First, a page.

Time Captain has weighed in on how to build a collection and offered sound advice to those of you who have fallen in love with watches. Above all, buy what inspires you. Get that foundation piece. Purchase another, but in a different genre. Now you have at least two watches you are proud to call your own and can cover a variety of contexts and situations. Important business meeting or formal event? Strap on that dress watch you saved for. Vacation at the beach? Snap that diver’s bracelet shut and you are good to go. Add a few more pieces over time to your collection and soon you’ll have five to ten impressive watches to suit any mood, wardrobe, or activity. Done. Or are you?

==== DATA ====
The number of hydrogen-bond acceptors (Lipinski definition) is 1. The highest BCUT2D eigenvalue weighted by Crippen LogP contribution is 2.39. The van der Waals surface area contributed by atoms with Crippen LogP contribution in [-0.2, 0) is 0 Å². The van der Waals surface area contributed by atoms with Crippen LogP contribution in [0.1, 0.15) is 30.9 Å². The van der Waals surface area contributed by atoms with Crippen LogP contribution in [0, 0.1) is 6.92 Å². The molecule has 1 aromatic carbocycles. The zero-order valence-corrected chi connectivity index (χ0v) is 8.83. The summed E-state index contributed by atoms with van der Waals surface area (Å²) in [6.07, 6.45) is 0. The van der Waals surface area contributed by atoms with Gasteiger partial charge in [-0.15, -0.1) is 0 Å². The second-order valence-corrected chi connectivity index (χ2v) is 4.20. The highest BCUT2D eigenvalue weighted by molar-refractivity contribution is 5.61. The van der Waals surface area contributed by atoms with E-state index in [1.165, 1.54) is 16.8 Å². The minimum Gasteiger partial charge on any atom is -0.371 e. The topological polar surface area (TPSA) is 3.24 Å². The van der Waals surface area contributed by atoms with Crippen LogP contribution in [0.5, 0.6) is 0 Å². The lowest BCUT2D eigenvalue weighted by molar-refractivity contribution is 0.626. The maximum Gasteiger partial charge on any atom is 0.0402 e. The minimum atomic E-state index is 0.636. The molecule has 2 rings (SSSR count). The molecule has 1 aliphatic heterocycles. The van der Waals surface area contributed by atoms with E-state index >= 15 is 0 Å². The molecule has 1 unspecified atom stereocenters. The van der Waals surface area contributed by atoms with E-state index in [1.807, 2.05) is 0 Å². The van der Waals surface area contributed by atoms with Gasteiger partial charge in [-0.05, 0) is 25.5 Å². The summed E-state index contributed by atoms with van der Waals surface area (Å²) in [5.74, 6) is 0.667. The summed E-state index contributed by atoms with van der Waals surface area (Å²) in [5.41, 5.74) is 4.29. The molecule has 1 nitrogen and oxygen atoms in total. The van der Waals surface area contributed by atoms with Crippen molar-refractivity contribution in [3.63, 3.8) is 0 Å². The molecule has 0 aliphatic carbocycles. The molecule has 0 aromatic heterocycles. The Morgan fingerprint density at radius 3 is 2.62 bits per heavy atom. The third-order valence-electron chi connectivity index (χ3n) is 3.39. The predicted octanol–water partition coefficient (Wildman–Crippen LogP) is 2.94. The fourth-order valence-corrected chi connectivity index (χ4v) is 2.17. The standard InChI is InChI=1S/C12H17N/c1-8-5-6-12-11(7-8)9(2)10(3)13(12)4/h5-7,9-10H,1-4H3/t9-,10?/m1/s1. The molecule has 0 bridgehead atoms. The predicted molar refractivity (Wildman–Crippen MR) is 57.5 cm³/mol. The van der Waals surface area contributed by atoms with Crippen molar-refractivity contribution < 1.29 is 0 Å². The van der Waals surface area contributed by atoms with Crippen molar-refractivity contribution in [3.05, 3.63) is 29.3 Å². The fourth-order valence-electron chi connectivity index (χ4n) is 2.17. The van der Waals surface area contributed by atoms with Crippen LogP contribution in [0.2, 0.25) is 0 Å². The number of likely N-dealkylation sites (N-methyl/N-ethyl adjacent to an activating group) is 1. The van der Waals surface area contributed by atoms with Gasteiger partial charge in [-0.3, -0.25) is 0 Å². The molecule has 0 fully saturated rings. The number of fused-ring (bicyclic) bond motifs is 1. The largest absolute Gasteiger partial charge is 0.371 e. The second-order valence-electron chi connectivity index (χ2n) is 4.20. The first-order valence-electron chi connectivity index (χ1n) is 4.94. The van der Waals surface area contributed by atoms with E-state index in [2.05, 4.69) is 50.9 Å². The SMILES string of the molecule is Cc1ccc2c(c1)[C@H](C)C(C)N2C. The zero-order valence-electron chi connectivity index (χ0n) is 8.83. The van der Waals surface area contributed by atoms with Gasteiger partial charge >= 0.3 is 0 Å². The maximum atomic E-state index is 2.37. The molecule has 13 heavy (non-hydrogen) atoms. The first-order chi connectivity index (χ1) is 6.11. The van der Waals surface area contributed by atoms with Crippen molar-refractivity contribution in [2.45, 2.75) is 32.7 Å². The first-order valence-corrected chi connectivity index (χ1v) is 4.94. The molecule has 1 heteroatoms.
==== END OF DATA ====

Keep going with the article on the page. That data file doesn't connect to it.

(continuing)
Time Captain listed the mistakes he’s made over his years as a collector and the advice he gave is a product of the hard-won lessons he’s learned. I’m still making them and want to explore a few in the hope that I can prevent some of you from making the same errors in your watch-collecting journey. And, more selfishly, I hope that by writing about them I can talk myself out of continuing to make them.
Wanting is more powerful than having